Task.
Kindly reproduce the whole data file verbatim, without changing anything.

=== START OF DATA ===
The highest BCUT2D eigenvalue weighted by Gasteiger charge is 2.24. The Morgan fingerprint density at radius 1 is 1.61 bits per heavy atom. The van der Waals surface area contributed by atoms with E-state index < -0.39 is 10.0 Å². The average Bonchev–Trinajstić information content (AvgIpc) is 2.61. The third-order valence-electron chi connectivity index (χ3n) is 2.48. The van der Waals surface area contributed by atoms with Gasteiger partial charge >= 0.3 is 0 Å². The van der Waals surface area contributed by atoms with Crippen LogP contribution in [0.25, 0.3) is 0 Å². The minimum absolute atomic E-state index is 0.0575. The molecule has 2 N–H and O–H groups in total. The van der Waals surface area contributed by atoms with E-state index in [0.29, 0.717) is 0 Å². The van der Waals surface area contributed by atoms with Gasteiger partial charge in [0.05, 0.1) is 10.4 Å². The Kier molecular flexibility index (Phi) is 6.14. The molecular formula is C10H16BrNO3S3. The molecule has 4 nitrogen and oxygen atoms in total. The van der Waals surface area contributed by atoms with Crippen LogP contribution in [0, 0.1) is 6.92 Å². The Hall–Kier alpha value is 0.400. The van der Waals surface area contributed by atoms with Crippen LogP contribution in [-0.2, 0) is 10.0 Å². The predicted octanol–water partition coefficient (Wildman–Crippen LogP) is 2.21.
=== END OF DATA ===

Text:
The highest BCUT2D eigenvalue weighted by Gasteiger charge is 2.24. The Morgan fingerprint density at radius 1 is 1.61 bits per heavy atom. The van der Waals surface area contributed by atoms with E-state index < -0.39 is 10.0 Å². The average Bonchev–Trinajstić information content (AvgIpc) is 2.61. The third-order valence-electron chi connectivity index (χ3n) is 2.48. The van der Waals surface area contributed by atoms with Gasteiger partial charge >= 0.3 is 0 Å². The van der Waals surface area contributed by atoms with Crippen LogP contribution in [0.25, 0.3) is 0 Å². The minimum absolute atomic E-state index is 0.0575. The molecule has 2 N–H and O–H groups in total. The van der Waals surface area contributed by atoms with E-state index in [0.29, 0.717) is 0 Å². The van der Waals surface area contributed by atoms with Gasteiger partial charge in [0.05, 0.1) is 10.4 Å². The Kier molecular flexibility index (Phi) is 6.14. The molecular formula is C10H16BrNO3S3. The molecule has 4 nitrogen and oxygen atoms in total. The van der Waals surface area contributed by atoms with Crippen LogP contribution in [0, 0.1) is 6.92 Å². The Hall–Kier alpha value is 0.400. The van der Waals surface area contributed by atoms with Crippen LogP contribution in [-0.2, 0) is 10.0 Å². The predicted octanol–water partition coefficient (Wildman–Crippen LogP) is 2.21.